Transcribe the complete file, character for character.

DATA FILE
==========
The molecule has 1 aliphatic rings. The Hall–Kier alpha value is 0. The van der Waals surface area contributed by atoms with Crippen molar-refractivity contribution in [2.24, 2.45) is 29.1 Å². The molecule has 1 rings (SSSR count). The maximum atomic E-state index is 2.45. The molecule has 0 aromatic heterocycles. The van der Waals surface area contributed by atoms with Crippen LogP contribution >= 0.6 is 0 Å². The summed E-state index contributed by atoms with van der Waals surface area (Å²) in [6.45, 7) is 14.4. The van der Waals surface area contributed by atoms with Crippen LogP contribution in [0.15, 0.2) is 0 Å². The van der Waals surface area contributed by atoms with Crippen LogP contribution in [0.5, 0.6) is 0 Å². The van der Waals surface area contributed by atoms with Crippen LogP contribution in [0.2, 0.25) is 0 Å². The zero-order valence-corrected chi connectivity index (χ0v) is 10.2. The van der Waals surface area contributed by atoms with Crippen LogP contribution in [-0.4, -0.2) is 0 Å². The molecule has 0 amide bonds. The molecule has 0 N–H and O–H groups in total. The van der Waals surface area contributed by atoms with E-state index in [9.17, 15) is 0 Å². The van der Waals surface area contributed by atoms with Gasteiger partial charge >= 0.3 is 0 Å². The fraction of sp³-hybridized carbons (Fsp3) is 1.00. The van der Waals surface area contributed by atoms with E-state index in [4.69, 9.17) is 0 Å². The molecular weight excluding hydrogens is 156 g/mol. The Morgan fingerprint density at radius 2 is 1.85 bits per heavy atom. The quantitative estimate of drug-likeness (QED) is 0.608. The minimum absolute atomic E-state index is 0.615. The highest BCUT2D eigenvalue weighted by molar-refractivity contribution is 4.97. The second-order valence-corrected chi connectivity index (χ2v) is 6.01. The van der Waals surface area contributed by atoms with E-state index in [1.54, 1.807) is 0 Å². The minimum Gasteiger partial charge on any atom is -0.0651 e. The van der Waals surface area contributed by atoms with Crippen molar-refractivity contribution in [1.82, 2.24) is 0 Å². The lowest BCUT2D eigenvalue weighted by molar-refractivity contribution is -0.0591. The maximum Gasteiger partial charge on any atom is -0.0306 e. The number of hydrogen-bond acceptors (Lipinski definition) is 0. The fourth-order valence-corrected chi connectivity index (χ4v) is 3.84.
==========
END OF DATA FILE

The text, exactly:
The molecule has 1 aliphatic rings. The Hall–Kier alpha value is 0. The van der Waals surface area contributed by atoms with Crippen molar-refractivity contribution in [2.24, 2.45) is 29.1 Å². The molecule has 1 rings (SSSR count). The maximum atomic E-state index is 2.45. The molecule has 0 aromatic heterocycles. The van der Waals surface area contributed by atoms with Crippen LogP contribution >= 0.6 is 0 Å². The summed E-state index contributed by atoms with van der Waals surface area (Å²) in [6.45, 7) is 14.4. The van der Waals surface area contributed by atoms with Crippen LogP contribution in [0.15, 0.2) is 0 Å². The van der Waals surface area contributed by atoms with Crippen LogP contribution in [0.5, 0.6) is 0 Å². The van der Waals surface area contributed by atoms with Crippen LogP contribution in [0.2, 0.25) is 0 Å². The zero-order valence-corrected chi connectivity index (χ0v) is 10.2. The van der Waals surface area contributed by atoms with Crippen LogP contribution in [-0.4, -0.2) is 0 Å². The molecule has 0 amide bonds. The molecule has 0 N–H and O–H groups in total. The van der Waals surface area contributed by atoms with E-state index in [9.17, 15) is 0 Å². The van der Waals surface area contributed by atoms with Gasteiger partial charge >= 0.3 is 0 Å². The fraction of sp³-hybridized carbons (Fsp3) is 1.00. The van der Waals surface area contributed by atoms with E-state index in [4.69, 9.17) is 0 Å². The molecular weight excluding hydrogens is 156 g/mol. The Morgan fingerprint density at radius 2 is 1.85 bits per heavy atom. The quantitative estimate of drug-likeness (QED) is 0.608. The minimum absolute atomic E-state index is 0.615. The highest BCUT2D eigenvalue weighted by molar-refractivity contribution is 4.97. The second-order valence-corrected chi connectivity index (χ2v) is 6.01. The van der Waals surface area contributed by atoms with E-state index in [1.54, 1.807) is 0 Å². The minimum Gasteiger partial charge on any atom is -0.0651 e. The van der Waals surface area contributed by atoms with Crippen molar-refractivity contribution in [1.82, 2.24) is 0 Å². The lowest BCUT2D eigenvalue weighted by molar-refractivity contribution is -0.0591. The maximum Gasteiger partial charge on any atom is -0.0306 e. The number of hydrogen-bond acceptors (Lipinski definition) is 0. The fourth-order valence-corrected chi connectivity index (χ4v) is 3.84.